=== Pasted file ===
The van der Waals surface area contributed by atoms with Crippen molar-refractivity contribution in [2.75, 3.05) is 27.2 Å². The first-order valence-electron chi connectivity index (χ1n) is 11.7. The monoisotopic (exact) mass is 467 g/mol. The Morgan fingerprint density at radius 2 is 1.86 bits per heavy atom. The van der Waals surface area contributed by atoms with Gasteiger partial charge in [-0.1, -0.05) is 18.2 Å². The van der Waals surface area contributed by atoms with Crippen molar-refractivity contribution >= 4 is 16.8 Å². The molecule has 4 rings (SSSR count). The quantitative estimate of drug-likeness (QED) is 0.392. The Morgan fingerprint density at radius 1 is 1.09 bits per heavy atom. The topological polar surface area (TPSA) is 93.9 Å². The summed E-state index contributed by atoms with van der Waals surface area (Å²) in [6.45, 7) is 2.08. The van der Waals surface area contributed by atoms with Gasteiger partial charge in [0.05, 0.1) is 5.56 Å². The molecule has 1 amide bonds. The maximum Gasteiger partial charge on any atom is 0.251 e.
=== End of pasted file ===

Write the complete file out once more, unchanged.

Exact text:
The van der Waals surface area contributed by atoms with Crippen molar-refractivity contribution in [2.75, 3.05) is 27.2 Å². The first-order valence-electron chi connectivity index (χ1n) is 11.7. The monoisotopic (exact) mass is 467 g/mol. The Morgan fingerprint density at radius 2 is 1.86 bits per heavy atom. The van der Waals surface area contributed by atoms with Gasteiger partial charge in [-0.1, -0.05) is 18.2 Å². The van der Waals surface area contributed by atoms with Crippen molar-refractivity contribution >= 4 is 16.8 Å². The molecule has 4 rings (SSSR count). The quantitative estimate of drug-likeness (QED) is 0.392. The Morgan fingerprint density at radius 1 is 1.09 bits per heavy atom. The topological polar surface area (TPSA) is 93.9 Å². The summed E-state index contributed by atoms with van der Waals surface area (Å²) in [6.45, 7) is 2.08. The van der Waals surface area contributed by atoms with Gasteiger partial charge in [0.05, 0.1) is 5.56 Å². The molecule has 1 amide bonds. The maximum Gasteiger partial charge on any atom is 0.251 e.